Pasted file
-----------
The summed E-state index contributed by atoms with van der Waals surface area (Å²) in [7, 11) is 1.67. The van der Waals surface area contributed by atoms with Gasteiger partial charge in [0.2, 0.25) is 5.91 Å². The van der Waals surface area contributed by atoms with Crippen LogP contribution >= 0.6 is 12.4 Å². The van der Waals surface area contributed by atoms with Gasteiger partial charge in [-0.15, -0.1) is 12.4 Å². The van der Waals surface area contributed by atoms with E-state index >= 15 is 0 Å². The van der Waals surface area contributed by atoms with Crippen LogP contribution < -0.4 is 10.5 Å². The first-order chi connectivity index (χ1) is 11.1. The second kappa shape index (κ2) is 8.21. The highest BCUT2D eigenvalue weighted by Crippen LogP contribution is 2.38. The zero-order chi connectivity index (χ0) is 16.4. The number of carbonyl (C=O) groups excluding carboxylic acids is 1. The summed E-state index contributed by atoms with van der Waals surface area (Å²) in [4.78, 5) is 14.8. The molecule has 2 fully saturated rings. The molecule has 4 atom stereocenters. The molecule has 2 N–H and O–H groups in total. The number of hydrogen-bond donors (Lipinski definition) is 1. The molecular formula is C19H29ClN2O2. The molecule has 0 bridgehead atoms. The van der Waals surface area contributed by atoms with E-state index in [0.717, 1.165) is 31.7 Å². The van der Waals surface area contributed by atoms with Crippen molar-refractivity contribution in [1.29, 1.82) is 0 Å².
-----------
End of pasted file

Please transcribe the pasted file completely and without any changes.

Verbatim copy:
The summed E-state index contributed by atoms with van der Waals surface area (Å²) in [7, 11) is 1.67. The van der Waals surface area contributed by atoms with Gasteiger partial charge in [0.2, 0.25) is 5.91 Å². The van der Waals surface area contributed by atoms with Crippen LogP contribution >= 0.6 is 12.4 Å². The van der Waals surface area contributed by atoms with Gasteiger partial charge in [-0.15, -0.1) is 12.4 Å². The van der Waals surface area contributed by atoms with E-state index >= 15 is 0 Å². The van der Waals surface area contributed by atoms with Crippen LogP contribution < -0.4 is 10.5 Å². The first-order chi connectivity index (χ1) is 11.1. The second kappa shape index (κ2) is 8.21. The highest BCUT2D eigenvalue weighted by Crippen LogP contribution is 2.38. The zero-order chi connectivity index (χ0) is 16.4. The number of carbonyl (C=O) groups excluding carboxylic acids is 1. The summed E-state index contributed by atoms with van der Waals surface area (Å²) in [4.78, 5) is 14.8. The molecule has 2 fully saturated rings. The molecule has 4 atom stereocenters. The molecule has 2 N–H and O–H groups in total. The number of hydrogen-bond donors (Lipinski definition) is 1. The molecular formula is C19H29ClN2O2. The molecule has 0 bridgehead atoms. The van der Waals surface area contributed by atoms with E-state index in [0.717, 1.165) is 31.7 Å². The van der Waals surface area contributed by atoms with Crippen molar-refractivity contribution in [1.29, 1.82) is 0 Å².